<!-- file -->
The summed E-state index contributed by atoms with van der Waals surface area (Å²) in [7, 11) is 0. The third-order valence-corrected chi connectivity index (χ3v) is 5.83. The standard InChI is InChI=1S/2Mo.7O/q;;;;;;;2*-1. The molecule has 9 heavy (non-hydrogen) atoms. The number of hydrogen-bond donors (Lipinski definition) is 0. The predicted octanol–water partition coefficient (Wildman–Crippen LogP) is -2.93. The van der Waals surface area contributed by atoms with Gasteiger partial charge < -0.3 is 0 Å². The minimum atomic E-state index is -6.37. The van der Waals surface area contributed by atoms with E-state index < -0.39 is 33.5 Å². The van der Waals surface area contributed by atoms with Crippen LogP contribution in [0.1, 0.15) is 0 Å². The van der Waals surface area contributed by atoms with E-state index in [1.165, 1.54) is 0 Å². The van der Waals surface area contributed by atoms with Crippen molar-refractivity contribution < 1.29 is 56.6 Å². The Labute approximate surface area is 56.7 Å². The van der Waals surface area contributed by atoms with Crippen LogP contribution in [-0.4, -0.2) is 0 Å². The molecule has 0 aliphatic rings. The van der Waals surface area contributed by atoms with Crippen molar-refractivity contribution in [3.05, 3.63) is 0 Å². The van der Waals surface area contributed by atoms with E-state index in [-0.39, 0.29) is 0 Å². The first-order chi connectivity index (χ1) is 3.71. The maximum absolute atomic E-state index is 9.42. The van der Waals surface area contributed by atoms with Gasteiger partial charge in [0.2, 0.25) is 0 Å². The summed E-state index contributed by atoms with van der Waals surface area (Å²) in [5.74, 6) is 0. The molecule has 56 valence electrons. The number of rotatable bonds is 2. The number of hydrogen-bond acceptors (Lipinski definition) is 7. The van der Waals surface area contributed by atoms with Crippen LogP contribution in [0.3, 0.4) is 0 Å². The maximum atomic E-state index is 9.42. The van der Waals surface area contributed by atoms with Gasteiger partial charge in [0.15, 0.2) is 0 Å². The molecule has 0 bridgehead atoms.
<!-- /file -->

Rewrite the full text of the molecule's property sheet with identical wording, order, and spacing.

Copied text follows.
The summed E-state index contributed by atoms with van der Waals surface area (Å²) in [7, 11) is 0. The third-order valence-corrected chi connectivity index (χ3v) is 5.83. The standard InChI is InChI=1S/2Mo.7O/q;;;;;;;2*-1. The molecule has 9 heavy (non-hydrogen) atoms. The number of hydrogen-bond donors (Lipinski definition) is 0. The predicted octanol–water partition coefficient (Wildman–Crippen LogP) is -2.93. The van der Waals surface area contributed by atoms with Gasteiger partial charge < -0.3 is 0 Å². The minimum atomic E-state index is -6.37. The van der Waals surface area contributed by atoms with E-state index < -0.39 is 33.5 Å². The van der Waals surface area contributed by atoms with Crippen LogP contribution in [0.1, 0.15) is 0 Å². The van der Waals surface area contributed by atoms with E-state index in [1.165, 1.54) is 0 Å². The van der Waals surface area contributed by atoms with Crippen molar-refractivity contribution < 1.29 is 56.6 Å². The Labute approximate surface area is 56.7 Å². The van der Waals surface area contributed by atoms with Crippen LogP contribution in [-0.4, -0.2) is 0 Å². The molecule has 0 aliphatic rings. The van der Waals surface area contributed by atoms with Crippen molar-refractivity contribution in [3.05, 3.63) is 0 Å². The van der Waals surface area contributed by atoms with E-state index in [-0.39, 0.29) is 0 Å². The first-order chi connectivity index (χ1) is 3.71. The maximum absolute atomic E-state index is 9.42. The van der Waals surface area contributed by atoms with Gasteiger partial charge in [0.2, 0.25) is 0 Å². The summed E-state index contributed by atoms with van der Waals surface area (Å²) in [5.74, 6) is 0. The molecule has 56 valence electrons. The number of rotatable bonds is 2. The number of hydrogen-bond acceptors (Lipinski definition) is 7. The van der Waals surface area contributed by atoms with Crippen LogP contribution in [0.3, 0.4) is 0 Å². The maximum atomic E-state index is 9.42. The van der Waals surface area contributed by atoms with Gasteiger partial charge in [0.15, 0.2) is 0 Å². The molecule has 0 bridgehead atoms.